HEPS-Uganda, World Health Organisation, Ministry of Health and partners have reviewed the draft Uganda Snakebite Prevention and Management Strategy to guide the country on snakebites.
The review process took place during a high level stakeholders’ meeting that was conducted at World Health Organization Uganda country offices. The meeting was officiated by Dr. Jackson Amone, the Commissioner Clinical Services at the Ministry of Health.
Amone said that there is need to have better community awareness, first aid and health seeking behaviour, better reporting in communities, research to inform policies and improve supply chain including appropriate antivenoms.
He said the guidelines from the strategy will be included in the general clinical guidelines and essential medicines lists that are currently being updated and will be released next year. Apart from the clinical guidelines for already practicing health workers, the draft strategy also talks of developing a health worker’s training curriculum because nowhere in medical training is envenoming considered and also speaks of creating awareness and ensuring availability of right treatments.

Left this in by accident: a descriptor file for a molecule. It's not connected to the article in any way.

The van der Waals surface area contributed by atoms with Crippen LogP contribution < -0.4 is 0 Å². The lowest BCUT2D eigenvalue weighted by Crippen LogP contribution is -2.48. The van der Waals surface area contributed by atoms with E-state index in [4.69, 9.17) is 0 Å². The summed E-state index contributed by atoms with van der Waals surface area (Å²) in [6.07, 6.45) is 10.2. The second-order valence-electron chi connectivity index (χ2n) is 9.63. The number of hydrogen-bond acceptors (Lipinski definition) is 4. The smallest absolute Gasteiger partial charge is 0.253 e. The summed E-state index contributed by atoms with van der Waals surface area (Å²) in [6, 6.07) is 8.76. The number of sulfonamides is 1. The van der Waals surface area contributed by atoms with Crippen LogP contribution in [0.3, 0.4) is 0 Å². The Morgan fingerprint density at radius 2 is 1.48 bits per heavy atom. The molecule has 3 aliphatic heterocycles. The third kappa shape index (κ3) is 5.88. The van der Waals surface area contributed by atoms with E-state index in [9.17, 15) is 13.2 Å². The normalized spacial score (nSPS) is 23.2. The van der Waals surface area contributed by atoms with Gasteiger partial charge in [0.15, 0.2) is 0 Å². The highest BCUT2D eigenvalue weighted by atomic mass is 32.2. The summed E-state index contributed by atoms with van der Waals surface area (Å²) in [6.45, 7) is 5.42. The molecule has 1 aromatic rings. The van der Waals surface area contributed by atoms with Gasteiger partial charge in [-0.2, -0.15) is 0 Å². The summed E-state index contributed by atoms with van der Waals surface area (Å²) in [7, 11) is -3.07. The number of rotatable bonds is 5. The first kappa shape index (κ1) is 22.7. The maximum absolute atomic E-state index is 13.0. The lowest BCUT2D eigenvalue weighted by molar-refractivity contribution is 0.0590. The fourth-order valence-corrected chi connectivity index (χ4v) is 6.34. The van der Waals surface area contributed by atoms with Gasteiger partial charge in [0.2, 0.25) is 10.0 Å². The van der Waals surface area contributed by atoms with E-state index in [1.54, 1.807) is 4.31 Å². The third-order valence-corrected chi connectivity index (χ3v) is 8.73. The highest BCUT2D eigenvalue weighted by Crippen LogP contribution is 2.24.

A study conducted by HEPS/HAI in 2018 showed that ninety two percent of the health workers in the country lack the training to manage snake bite injuries. The study also showed that only 4 percent health facilities across the country stock anti-venom.
James Ntulume, the proprietor of a snake farm who often treats people bitten by snakes, says what can work for Uganda well is the South African Antivenom but it’s quite expensive and only available on the private market. Each vial he says goes for about Shillings 400,000 and yet one may need up to 8 vials for a single treatment for a poisonous bite depending on severity of the injury.
During the meeting, Dr. Amone accepted to be the snakebite advocacy ambassador and promised to lead the stakeholders towards smooth policy changes for snakebite management.